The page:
The conventional wisdom will probably prove correct: Donald Trump will likely crash and burn.
Soon, Republican voters will start scrutinizing the candidates more closely. They'll become more risk-averse, and gravitate toward whomever they think has the best chance of keeping “Hitlery Killton” (as one conservative referred to her on Twitter) out of the White House. The “establishment” will coalesce around an alternative. The GOP field will narrow, and someone – Jeb Bush, perhaps, or Marco Rubio – will consolidate the anti-Trump vote.
A hundred smart pieces have made this argument. But I've seen none even grapple with what might be a serious X-factor: Trump's popular celebrity.
That's probably because pundits and political scientists don't have much to say about it. We've never had a major TV star – host of a highly-rated primetime network show for 12 years – leading a party's nomination process. The closest we've come may be Arnold Schwarzenegger (who's replacing Trump on “Celebrity Apprentice”) running in a statewide race. Early on, most political journalists said that he didn't stand a chance.
On average, around the same number of people tuned into the first season of “The Apprentice,” week after week, as voted in the 2012 Republican primaries. Around a million more tuned into the finale. The show's popularity has declined over the years, but since 2004, Trump's drawn about the same number of viewers as Mitt Romney drew primary voters last cycle.
So here's where the conventional wisdom may be wrong, and Trump just might have an outside shot. It's probably not a leap to think there's a fair amount of overlap between those who love watching The Donald fire people on TV and his primary supporters. So what if inviting someone into your living room every week for a dozen years results in a kind of bond with that person that supersedes politics? What if it creates a kind of imagined intimacy that people don't typically feel, even for politicians they support?
This might explain why Trump has defied expectations – why criticizing John McCain's war record and picking fights with Fox News haven't brought him down like everyone thought they would. It could also explain his support among groups that shouldn't like him at all. In various polls, he's led among Evangelicals, despite being a thrice-divorced casino magnate who couldn't cite a single Bible passage until he finally decided to just make one up. Despite having some truly wacky positions, he's also led various polls among self-identified moderates.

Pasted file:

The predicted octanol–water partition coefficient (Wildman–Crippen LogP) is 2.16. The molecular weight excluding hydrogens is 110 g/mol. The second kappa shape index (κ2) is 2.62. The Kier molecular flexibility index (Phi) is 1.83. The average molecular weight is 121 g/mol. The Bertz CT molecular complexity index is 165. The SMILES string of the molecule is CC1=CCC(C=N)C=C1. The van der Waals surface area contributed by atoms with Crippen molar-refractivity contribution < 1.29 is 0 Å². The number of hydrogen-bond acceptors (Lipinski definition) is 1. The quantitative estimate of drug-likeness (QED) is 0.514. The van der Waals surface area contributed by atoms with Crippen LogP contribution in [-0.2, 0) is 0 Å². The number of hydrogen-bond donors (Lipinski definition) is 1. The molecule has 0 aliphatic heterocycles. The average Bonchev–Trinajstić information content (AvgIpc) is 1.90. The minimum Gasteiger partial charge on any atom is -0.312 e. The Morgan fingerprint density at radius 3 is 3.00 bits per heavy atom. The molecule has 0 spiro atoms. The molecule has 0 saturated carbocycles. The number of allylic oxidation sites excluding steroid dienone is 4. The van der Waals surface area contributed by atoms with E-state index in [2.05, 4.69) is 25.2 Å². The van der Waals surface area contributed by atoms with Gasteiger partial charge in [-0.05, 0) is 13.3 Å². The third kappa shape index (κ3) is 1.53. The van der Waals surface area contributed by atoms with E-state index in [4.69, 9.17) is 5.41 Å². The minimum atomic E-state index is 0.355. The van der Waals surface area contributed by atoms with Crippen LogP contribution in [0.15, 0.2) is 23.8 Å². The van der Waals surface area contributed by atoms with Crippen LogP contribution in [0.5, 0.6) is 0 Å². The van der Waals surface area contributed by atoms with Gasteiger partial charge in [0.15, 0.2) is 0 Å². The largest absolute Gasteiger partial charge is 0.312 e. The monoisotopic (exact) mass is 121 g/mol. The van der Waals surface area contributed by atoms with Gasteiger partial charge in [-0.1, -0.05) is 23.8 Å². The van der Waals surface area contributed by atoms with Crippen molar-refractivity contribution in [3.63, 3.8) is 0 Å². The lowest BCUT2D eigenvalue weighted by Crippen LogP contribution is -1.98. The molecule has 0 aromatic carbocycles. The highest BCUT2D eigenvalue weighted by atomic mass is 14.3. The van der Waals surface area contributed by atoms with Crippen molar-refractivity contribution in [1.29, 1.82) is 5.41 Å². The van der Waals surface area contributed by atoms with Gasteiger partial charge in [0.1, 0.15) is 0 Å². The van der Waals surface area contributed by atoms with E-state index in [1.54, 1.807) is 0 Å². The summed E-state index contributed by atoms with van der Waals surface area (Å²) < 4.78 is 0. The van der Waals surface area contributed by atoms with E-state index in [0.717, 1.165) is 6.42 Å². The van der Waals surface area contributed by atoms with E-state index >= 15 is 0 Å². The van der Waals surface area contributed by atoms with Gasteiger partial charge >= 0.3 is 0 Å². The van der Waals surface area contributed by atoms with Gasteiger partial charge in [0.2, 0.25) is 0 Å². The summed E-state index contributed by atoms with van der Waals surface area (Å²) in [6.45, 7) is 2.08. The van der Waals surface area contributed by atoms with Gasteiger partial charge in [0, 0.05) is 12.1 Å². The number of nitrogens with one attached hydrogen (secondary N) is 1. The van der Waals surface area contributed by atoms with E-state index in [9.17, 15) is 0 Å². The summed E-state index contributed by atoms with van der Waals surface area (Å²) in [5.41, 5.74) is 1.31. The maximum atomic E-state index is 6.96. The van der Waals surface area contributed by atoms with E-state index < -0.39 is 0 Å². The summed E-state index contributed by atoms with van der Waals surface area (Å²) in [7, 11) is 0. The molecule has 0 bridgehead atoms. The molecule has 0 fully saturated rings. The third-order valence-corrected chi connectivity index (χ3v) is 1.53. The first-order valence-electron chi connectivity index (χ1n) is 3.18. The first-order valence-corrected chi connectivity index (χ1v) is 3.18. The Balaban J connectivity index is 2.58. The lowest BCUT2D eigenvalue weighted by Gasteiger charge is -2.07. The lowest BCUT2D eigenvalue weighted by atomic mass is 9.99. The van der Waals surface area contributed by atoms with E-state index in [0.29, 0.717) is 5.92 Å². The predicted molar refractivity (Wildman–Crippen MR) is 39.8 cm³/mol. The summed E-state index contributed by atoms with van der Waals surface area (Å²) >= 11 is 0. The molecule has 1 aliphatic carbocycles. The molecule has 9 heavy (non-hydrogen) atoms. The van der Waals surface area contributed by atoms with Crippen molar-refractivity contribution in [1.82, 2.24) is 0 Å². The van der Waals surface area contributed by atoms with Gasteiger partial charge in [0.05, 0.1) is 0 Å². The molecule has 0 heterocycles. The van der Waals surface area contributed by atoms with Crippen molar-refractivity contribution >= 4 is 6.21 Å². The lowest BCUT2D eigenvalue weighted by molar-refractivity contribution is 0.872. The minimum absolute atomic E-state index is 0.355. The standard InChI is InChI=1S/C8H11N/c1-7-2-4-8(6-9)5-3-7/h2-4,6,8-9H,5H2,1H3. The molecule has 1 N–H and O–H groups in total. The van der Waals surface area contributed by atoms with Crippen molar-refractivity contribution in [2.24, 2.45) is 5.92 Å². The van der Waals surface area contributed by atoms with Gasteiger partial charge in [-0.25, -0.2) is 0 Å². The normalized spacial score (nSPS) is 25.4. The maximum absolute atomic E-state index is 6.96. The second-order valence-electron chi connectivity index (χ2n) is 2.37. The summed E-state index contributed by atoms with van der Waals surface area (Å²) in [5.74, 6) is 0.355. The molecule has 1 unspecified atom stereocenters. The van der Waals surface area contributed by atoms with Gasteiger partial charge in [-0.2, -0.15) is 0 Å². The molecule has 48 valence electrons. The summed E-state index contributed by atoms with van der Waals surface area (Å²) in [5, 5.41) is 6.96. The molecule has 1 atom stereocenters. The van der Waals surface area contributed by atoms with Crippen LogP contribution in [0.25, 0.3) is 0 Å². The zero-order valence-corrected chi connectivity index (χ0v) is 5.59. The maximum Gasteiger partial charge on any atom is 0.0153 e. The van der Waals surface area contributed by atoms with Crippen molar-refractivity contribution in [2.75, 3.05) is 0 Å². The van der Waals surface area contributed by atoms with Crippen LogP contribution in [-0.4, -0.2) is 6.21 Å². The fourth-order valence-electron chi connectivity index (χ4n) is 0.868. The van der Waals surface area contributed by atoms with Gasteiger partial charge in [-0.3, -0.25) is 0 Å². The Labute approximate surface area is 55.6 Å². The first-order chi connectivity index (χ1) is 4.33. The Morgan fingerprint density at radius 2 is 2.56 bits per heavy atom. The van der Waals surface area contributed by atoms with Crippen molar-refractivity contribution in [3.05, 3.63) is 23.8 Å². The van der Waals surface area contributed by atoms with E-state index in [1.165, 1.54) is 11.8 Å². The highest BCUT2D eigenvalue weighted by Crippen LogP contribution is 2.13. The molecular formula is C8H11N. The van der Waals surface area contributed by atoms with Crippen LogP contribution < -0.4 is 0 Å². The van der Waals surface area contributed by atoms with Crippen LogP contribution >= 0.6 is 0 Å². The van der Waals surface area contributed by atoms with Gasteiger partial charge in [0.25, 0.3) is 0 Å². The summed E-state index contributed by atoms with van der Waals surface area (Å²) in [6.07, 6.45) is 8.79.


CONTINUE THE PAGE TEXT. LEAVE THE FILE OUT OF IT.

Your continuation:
So what if February rolls around, and they don't care that his positions are incoherent? What if they don't care if pollsters say he'll get whooped in the general election?
Key to the conventional wisdom is the notion that party actors – broadly defined to include grassroots activists and outside advocacy groups and donors and the ideological media – hold an “invisible primary” long before most rank-and-file voters start paying attention. Then, when people eventually start tuning in, they tend to be heavily influenced by those actors. But what if Trump's fans just know that he'll make America great, not only because it's on his hat but also because they feel that they really know him personally after all these years? What if they don't care what anyone says, and he holds onto that 25 or 30 percent?
This presents an irony. We now have a candidate who's had a healthy lead in the polls for an extended period of time, and all the smart people say he's losing badly. The claim requires that the field gets winnowed down to a few candidates. But the widely held belief that the front-runner is going to collapse is an incentive for others to stay in long enough to see how the race might shake out.
To be sure, the winnowing process has begun, with Scott Walker and Rick Perry discovering that nobody likes them. But if donors give them the opportunity, one can imagine Ted Cruz and Bobby Jindal and even Rand Paul hanging around with the hope that they can pick up the angry anti-establishment vote. Or Chris Christie and John Kasich hoping to surpass Jeb Bush as the “establishment candidate.”
After mid-March, states can hold winner-take-all primaries, and around a quarter of GOP delegates are expected to be won in those races. If the field remains somewhat crowded, a candidate could theoretically go all the way with 30 percent of the vote.
And while it's widely assumed that an establishment candidate will rise to vanquish Trump, who would that be? Scott Walker's gone, and Jeb Bush looks like he'd rather be somewhere else. In both the latest Fox and Quinnipiac polls, Bush trails both Carly Fiorina and Ben Carson, candidates that are almost as goofy as Trump himself. (Marco Rubio also trails both Fiorina and Carson in Quinnipiac's survey, but ties Fiorina in the Fox poll.)
Now, this is probably a good time to point out that as late as December of 2007, John McCain was polling at just ten percent in a far less crowded field. And at this point in the 2012 cycle, Mitt Romney was at 16 percent, trailing Perry by 10 points. I don't believe that Trump will be the nominee. But this is how it could happen.
And how many of those savvy observers have ever watched “Celebrity Apprentice” anyway?